Cross-party think tank Civitas have today released 'Islamophobia: An Anthology of Concerns', a book containing essays from contributors from a variety of religious and philosophical persuasions.
Contributors include Richard Dawkins, Tim Dieppe from Christian Concern and Lord Singh of Wimbledon.
Attempts to define 'Islamophobia' risk curtailing freedom of speech and hindering work intended to expose extremist activities, a new collection of essays warns, according to Christian Concern.
The definition, which has been proposed by the All-Party Parliamentary Group (APPG) on British Muslims is: "Islamophobia is rooted in racism and is a type of racism that targets expressions of Muslimness or perceived Muslimness."
Tim Dieppe, Head of Public Policy at Christian Concern said: "This anthology shows the widespread concern about formalising a definition of Islamophobia. People from many different faith persuasions or none can all agree that free speech is one of the fundamental requirements of a free society.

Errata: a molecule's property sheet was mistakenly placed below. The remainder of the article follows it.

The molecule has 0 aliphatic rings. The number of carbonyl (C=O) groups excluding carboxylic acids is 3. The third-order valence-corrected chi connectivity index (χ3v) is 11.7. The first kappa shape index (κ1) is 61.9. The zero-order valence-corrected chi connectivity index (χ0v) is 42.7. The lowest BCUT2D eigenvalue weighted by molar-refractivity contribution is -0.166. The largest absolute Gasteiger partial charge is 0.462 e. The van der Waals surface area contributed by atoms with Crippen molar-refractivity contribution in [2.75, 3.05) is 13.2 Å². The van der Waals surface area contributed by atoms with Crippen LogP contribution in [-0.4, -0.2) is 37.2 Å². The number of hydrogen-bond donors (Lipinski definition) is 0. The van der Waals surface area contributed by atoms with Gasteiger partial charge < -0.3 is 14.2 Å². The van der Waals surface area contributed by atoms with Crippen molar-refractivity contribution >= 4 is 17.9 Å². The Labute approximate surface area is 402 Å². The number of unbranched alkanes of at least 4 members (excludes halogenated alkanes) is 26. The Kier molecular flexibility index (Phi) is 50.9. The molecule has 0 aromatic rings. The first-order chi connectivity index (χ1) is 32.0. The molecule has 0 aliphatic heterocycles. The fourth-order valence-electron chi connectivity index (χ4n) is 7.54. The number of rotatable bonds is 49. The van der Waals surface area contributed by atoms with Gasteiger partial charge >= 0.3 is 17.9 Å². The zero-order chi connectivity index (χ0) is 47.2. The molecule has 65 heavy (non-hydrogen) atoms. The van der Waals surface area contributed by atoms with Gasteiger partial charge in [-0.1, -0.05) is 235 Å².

"The proposed definition by the All-Party Parliamentary Group on British Muslims is vague and dangerous. Its adoption would clearly lead to restrictions on what can be said about Islamic beliefs and practices. It is shocking and disturbing that various political parties and local councils have rushed to adopt this definition without proper consideration of the consequences.
"Anyone concerned about free speech should read this collection of essays, and reflect on how close we are as a society to curtailing free speech and legitimate discussion when it comes to Islamic beliefs and practices.
"Society should not be encouraging a proliferation of phobias whereby groups compete for victim status. Terms such as anti-Muslim, anti-Sikh, anti-Hindu, or anti-Christian are already clear and sufficient."
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